After Jesus healed a blind man, He showed how His disciples needed to see the truth about His identity. Christians shouldn’t overlook His firmness with His followers. As Alistair Begg explains, while Peter rightly stated that Jesus was the Christ, he later presumed to teach Jesus about the Old Testament. Like even some Christian converts, it took the apostles some time to discern the meaning of Jesus’ true identity as the Son of God.
Mark 8:22: “They came to Bethsaida, and some people brought a blind man and begged Jesus to touch him. He took the blind man by the hand and led him outside the village. When he had [spat] on the man’s eyes and put his hands on him, Jesus asked, ‘Do you see anything?’
“He looked up and said, ‘I see people; they look like trees walking around.’
“Once more Jesus put his hands on the man’s eyes. Then his eyes were opened, his sight was restored, and he saw everything clearly. Jesus sent him home, saying, ‘Don’t go into the village.’
“Jesus and his disciples went on to the villages around Caesarea Philippi. On the way he asked them, ‘Who do people say I am?’
“They replied, ‘Some say John the Baptist; others say Elijah; and still others, one of the prophets.’
“‘But what about you?’ he asked. ‘Who do you say I am?’
“Peter answered, ‘You are the Christ.’
“Jesus warned them not to tell anyone about him.
“He then began to teach them that the Son of Man must suffer many things and be rejected by the elders, chief priests and teachers of the law, and that he must be killed and after three days rise again. He spoke plainly about this, and Peter took him aside and began to rebuke him.
“But when Jesus turned and looked at his disciples, he rebuked Peter. ‘Get behind me, Satan!’ he said. ‘You do not have in mind the things of God, but the things of men.’”
Thanks be to God for his Word.
And now, gracious God, with our Bibles open before us, we pray that the Spirit of God will be our teacher, that we might lose sight of the one who is the messenger, and that we might be engaged and gripped and, if it please you by your grace, changed by the message—that which we now turn to consider here in the Gospel of Mark. And we humbly pray in the name of your Son, Jesus. Amen.
Well, here we are at the watershed of Mark’s Gospel. Peter’s confession, which you see there in the middle of the passage that we read, is followed by Jesus’ prediction of his sufferings and of his death. That prediction then leads to a confrontation between Jesus and Peter, and all of that is set within the framework of this illustration which is there for us in the healing of the blind man. Just as this man who was physically blind needed to see, so these disciples needed to see who Jesus was and, in turn, what it meant for him to be the person that he is.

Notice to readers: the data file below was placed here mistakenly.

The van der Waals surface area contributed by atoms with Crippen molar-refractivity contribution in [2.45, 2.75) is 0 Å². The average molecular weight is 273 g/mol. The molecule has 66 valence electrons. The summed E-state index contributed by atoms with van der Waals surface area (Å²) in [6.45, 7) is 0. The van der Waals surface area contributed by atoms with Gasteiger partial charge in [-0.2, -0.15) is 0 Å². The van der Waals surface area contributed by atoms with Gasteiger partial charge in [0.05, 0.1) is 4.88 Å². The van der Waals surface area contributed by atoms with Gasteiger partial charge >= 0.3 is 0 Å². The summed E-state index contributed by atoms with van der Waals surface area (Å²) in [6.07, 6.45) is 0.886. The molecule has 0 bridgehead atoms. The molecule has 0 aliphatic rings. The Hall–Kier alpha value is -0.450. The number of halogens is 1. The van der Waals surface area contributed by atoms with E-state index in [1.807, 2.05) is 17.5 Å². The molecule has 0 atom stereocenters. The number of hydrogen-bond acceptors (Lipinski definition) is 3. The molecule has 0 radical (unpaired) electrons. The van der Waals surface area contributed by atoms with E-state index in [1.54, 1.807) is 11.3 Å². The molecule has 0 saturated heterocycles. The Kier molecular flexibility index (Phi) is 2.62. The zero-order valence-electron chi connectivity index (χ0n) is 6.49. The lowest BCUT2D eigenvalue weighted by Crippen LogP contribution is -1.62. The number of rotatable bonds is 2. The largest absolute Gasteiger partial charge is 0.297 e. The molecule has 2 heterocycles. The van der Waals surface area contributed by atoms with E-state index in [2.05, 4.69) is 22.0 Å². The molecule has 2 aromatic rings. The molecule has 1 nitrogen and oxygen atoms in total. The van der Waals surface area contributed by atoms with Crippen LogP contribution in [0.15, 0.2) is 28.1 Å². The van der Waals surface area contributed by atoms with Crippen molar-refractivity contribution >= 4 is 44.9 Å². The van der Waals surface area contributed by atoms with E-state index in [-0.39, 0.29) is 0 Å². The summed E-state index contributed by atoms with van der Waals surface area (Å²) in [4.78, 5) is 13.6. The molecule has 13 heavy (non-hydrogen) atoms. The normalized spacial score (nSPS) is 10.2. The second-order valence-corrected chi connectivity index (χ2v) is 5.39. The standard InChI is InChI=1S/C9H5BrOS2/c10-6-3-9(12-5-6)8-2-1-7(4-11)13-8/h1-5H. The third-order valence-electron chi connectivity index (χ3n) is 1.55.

I want to use those notions as the framework of our study, looking first of all at verses 22–26 and considering this illustration—this illustration. You say, “But it is the record of a physical healing.” Yes, it is that, and it is that very importantly, particularly for this man. But there is in this an illustration of the great need in the lives of the followers of Jesus.
Mark tells us that it was the friends of this blind man who brought him to Jesus and begged Jesus to touch him. Presumably, the word had gone out that Jesus had done this on other occasions; perhaps even the events concerning the healing of the deaf man recorded in chapter 7 had made their way into this area. And Jesus takes the blind man—verse 23—“by the hand” and he leads him “outside the village,” presumably into a place of privacy. The events that would then unfold could be open to all kinds of misinterpretation. And Jesus, out of kindness and compassion and an interest in the man’s well-being, takes him away from the watching crowd.
We shouldn’t miss the fact that Jesus is so compassionate and so tender. In the same way that he dealt with the man who was deaf, so now he deals with the man who is blind: in a way that is tactile—that the language that he uses is the language of touch. If you’ve dealt with people who have been only partially sighted or blind, you know how much touch means, and how to be guided by the hand or to be led by the hand is something for which they are very grateful. And Jesus does all of that.
The unique aspect of this particular healing, of course, is that it takes place in two stages. You will notice in verse 23, after Jesus touches the man for the first time, he asks him, “Do you see anything?” And the man says, “Well, I can people, but they look like trees walking around.” And after he touches him the second time, Mark records, in verse 25, in the final phrase, “This man saw everything.” So, in 23, “Do you see anything?” “Yes, I see something.” And then, in verse 25, “He saw everything.”